'Tis the season to remember the gifts already received
Katie Pinke reflects back on the life changing moments that have shaped her current Advent season.
In a season of preparation, Advent, I am reminded, as I sit in public high school gymnasiums, to soak in, celebrate and enjoy the season we’ve been given with those around us.
No matter where you are rooted, I think all can relate to this time of reflection. I am guilty of getting caught up in the hurry, the materialism of the season, and forgetting the simple gifts, often not what we planned or prepared for in this season of life.
On Tuesday night, I watched 14 quarters of girls’ basketball from the seventh grade through the varsity level. In five days, our three kids — ages 13, 15 (this week), and 25 — played in 11 basketball games. Those who have been in the depths of juggling schedules of work, home, and kids, you can relate to this experience.
Four of my son Hunter’s games were at the University of Missouri in Columbia, and we didn’t attend. But the other seven games, of our teen daughters, we did. Through technology and streaming, I could rewatch Hunter’s games we missed while our girls played.
Later this month will be three years since our son’s spinal cord injury as a result of a skiing accident . I watched what was his last college football game three years ago, a game we rented an RV to drive from North Dakota to Louisiana to watch as a family . I never knew then it would be the end of college football for us, yet we made the most of the game and experience. This life experience taught me to celebrate what we have today compared to looking ahead to the next season.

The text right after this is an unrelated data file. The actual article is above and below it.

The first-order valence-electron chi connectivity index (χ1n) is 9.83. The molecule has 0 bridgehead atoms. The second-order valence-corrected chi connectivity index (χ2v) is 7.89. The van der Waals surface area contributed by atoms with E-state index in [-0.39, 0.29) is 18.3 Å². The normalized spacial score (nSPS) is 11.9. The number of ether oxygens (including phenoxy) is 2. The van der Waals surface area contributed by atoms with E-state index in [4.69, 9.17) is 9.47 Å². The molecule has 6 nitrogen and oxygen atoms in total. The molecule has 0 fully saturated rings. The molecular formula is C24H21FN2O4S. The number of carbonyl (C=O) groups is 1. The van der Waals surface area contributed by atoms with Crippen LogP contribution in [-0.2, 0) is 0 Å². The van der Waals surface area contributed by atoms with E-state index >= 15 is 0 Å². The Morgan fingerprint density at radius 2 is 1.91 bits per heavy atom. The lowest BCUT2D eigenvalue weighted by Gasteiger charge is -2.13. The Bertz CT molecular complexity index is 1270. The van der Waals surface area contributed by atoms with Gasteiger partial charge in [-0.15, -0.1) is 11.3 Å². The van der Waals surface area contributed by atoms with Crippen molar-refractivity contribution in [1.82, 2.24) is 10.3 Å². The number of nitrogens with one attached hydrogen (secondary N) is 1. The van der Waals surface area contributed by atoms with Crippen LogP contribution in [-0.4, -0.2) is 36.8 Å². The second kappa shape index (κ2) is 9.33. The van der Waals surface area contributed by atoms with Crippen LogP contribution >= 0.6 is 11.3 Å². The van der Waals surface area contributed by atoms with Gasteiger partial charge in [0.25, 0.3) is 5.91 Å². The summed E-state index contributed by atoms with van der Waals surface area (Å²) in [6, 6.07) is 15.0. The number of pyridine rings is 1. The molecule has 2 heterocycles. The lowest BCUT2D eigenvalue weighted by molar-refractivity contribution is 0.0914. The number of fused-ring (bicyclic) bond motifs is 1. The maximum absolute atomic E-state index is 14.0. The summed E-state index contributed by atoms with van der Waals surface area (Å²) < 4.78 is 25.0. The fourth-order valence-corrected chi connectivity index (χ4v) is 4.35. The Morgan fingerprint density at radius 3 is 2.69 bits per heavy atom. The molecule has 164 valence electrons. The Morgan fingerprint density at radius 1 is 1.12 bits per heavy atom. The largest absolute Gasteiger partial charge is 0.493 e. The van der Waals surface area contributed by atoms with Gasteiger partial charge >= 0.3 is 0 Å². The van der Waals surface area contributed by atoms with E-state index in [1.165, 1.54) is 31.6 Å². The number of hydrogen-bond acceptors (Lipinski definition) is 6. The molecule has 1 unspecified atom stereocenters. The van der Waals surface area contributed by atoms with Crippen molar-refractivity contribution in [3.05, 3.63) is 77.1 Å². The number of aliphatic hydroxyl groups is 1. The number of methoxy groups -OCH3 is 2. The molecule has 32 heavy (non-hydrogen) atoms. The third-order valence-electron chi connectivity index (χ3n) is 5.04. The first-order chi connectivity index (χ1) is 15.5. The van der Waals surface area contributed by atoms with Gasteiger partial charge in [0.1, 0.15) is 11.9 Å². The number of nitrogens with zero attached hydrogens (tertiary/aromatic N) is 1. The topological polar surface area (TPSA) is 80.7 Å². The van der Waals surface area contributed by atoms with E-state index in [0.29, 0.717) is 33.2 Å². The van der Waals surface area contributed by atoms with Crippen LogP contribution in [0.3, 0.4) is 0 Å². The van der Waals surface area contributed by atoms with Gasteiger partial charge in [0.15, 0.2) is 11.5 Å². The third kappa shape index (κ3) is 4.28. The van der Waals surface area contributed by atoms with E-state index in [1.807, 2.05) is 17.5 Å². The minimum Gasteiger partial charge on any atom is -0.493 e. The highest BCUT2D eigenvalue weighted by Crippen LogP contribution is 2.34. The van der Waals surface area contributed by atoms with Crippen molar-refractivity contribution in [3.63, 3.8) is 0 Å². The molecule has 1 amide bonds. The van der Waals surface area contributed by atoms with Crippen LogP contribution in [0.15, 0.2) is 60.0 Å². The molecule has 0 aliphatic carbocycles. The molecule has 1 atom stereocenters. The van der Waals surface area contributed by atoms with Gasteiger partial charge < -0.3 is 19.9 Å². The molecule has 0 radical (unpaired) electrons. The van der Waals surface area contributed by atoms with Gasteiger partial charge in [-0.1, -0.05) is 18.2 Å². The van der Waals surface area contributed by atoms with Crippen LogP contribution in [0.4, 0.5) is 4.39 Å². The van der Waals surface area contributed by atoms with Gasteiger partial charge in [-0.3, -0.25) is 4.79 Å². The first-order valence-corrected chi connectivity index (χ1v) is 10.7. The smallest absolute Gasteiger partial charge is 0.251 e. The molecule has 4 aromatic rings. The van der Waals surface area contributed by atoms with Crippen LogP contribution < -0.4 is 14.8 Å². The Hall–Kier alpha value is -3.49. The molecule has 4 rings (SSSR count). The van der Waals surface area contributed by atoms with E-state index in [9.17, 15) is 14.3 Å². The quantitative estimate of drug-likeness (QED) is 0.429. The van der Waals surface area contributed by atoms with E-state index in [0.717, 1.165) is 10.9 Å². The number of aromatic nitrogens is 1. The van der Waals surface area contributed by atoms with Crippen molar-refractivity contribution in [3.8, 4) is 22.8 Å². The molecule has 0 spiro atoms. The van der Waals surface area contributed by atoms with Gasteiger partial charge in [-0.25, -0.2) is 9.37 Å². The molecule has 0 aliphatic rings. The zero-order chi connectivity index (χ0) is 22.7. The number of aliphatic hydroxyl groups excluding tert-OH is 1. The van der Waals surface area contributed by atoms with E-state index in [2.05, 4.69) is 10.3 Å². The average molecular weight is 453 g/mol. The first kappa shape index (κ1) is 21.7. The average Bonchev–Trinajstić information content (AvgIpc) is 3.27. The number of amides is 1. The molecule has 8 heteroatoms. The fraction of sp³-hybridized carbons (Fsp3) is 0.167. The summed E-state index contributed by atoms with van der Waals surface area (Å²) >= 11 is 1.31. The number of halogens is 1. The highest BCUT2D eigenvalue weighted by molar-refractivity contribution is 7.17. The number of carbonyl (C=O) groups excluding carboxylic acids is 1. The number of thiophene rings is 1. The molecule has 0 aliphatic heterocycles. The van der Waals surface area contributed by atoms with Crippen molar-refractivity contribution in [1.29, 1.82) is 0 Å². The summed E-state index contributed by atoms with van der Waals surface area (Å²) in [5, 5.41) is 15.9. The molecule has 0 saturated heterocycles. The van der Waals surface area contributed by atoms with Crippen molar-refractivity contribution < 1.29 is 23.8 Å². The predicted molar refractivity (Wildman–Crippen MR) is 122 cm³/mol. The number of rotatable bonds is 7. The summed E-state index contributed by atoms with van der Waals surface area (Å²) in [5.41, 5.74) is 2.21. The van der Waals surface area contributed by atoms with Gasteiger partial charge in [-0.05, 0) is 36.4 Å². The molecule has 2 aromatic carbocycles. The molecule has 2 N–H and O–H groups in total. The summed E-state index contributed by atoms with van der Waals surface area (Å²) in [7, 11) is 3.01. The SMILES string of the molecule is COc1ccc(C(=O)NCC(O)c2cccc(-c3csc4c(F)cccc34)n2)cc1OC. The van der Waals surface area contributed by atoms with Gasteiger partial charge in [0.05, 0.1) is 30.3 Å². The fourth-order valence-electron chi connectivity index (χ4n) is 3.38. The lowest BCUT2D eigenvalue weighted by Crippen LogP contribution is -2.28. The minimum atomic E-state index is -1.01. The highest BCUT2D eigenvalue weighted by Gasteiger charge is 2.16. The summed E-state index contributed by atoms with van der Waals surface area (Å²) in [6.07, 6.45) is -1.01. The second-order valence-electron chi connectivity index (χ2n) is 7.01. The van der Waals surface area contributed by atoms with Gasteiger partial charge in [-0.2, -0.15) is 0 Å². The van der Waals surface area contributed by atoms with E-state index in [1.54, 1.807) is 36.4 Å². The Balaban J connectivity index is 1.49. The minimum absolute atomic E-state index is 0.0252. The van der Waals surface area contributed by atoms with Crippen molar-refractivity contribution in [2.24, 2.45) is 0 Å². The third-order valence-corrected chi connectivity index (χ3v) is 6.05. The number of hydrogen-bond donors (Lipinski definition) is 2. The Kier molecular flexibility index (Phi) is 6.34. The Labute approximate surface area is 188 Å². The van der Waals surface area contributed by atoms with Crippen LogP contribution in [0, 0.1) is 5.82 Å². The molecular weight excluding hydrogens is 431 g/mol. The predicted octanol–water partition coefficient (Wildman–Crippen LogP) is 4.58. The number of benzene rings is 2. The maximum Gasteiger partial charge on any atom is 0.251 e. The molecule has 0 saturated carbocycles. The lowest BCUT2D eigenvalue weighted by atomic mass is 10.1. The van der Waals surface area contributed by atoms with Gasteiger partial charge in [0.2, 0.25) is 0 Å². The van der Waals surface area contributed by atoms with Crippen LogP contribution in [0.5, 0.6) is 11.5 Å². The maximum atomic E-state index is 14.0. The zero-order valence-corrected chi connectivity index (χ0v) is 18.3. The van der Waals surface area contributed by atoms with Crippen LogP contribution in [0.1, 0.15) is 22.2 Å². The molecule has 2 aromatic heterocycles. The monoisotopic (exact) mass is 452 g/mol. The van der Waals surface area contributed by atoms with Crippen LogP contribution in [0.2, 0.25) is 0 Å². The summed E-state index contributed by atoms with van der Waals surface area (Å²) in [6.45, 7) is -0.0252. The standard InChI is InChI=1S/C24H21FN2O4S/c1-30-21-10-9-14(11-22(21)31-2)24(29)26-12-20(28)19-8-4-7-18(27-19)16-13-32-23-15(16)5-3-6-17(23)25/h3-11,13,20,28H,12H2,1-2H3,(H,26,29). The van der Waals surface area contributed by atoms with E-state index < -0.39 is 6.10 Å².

Today, Hunter is a seated athlete for the University of Arizona, playing a new sport, wheelchair basketball, and in his second year of graduate school. A few years ago, I would have fast-forwarded to think of Hunter at his sister’s basketball games with us in this life stage, possibly working as an engineer, which was his undergraduate work as a college football player.
I never planned or imagined our three kids, spanning a 12-year age difference, to all play the same sport in one season, 1,800 miles between our home and Tucson, Arizona, where Hunter lives.
After Hunter’s accident, amid unknowns and brokenness, I wasn’t ready to accept there could be positives and blessings resulting from a life-changing accident. I try to predict or plan for a future season I cannot see or know, but I now know from life experience to celebrate the season we are given.
Working and living in and around agriculture, agriculturists prepare always for the season ahead. I encourage everyone to also celebrate the season we’re experiencing.
For many this year, celebrate your bountiful harvest, the timely rains that brought lush forage to your livestock, the successful marketing you completed for your crops or livestock. Prepare to celebrate with those around you, even if your surroundings or experiences look and feel different than you would’ve planned. The season we’re in brings joy and goodness if we’re willing to see and experience right where we are planted.
Pinke is the publisher and general manager of Agweek. She can be reached at firstname.lastname@example.org, or connect with her on Twitter @katpinke.